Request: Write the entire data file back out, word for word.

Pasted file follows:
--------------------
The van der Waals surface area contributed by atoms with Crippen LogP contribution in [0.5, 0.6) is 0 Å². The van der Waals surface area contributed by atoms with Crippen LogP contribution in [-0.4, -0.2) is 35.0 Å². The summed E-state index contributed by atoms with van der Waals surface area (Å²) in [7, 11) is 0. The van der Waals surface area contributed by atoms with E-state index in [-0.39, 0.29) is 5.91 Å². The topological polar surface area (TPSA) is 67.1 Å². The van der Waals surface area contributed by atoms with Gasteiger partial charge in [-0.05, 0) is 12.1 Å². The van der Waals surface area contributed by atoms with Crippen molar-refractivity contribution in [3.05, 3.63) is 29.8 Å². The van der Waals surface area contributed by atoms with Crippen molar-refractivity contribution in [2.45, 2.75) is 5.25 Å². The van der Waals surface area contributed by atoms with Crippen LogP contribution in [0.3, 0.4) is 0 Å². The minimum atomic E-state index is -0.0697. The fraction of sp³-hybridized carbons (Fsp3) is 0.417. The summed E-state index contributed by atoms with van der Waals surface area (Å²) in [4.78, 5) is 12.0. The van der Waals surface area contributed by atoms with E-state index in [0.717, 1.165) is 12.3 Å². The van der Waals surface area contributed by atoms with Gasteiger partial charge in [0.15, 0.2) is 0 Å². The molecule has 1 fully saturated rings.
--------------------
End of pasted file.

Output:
The van der Waals surface area contributed by atoms with Crippen LogP contribution in [0.5, 0.6) is 0 Å². The van der Waals surface area contributed by atoms with Crippen LogP contribution in [-0.4, -0.2) is 35.0 Å². The summed E-state index contributed by atoms with van der Waals surface area (Å²) in [7, 11) is 0. The van der Waals surface area contributed by atoms with E-state index in [-0.39, 0.29) is 5.91 Å². The topological polar surface area (TPSA) is 67.1 Å². The van der Waals surface area contributed by atoms with Gasteiger partial charge in [-0.05, 0) is 12.1 Å². The van der Waals surface area contributed by atoms with Crippen molar-refractivity contribution in [3.05, 3.63) is 29.8 Å². The van der Waals surface area contributed by atoms with Crippen molar-refractivity contribution in [2.45, 2.75) is 5.25 Å². The van der Waals surface area contributed by atoms with Crippen LogP contribution in [0.3, 0.4) is 0 Å². The minimum atomic E-state index is -0.0697. The fraction of sp³-hybridized carbons (Fsp3) is 0.417. The summed E-state index contributed by atoms with van der Waals surface area (Å²) in [4.78, 5) is 12.0. The van der Waals surface area contributed by atoms with E-state index in [0.717, 1.165) is 12.3 Å². The van der Waals surface area contributed by atoms with Gasteiger partial charge in [0.15, 0.2) is 0 Å². The molecule has 1 fully saturated rings.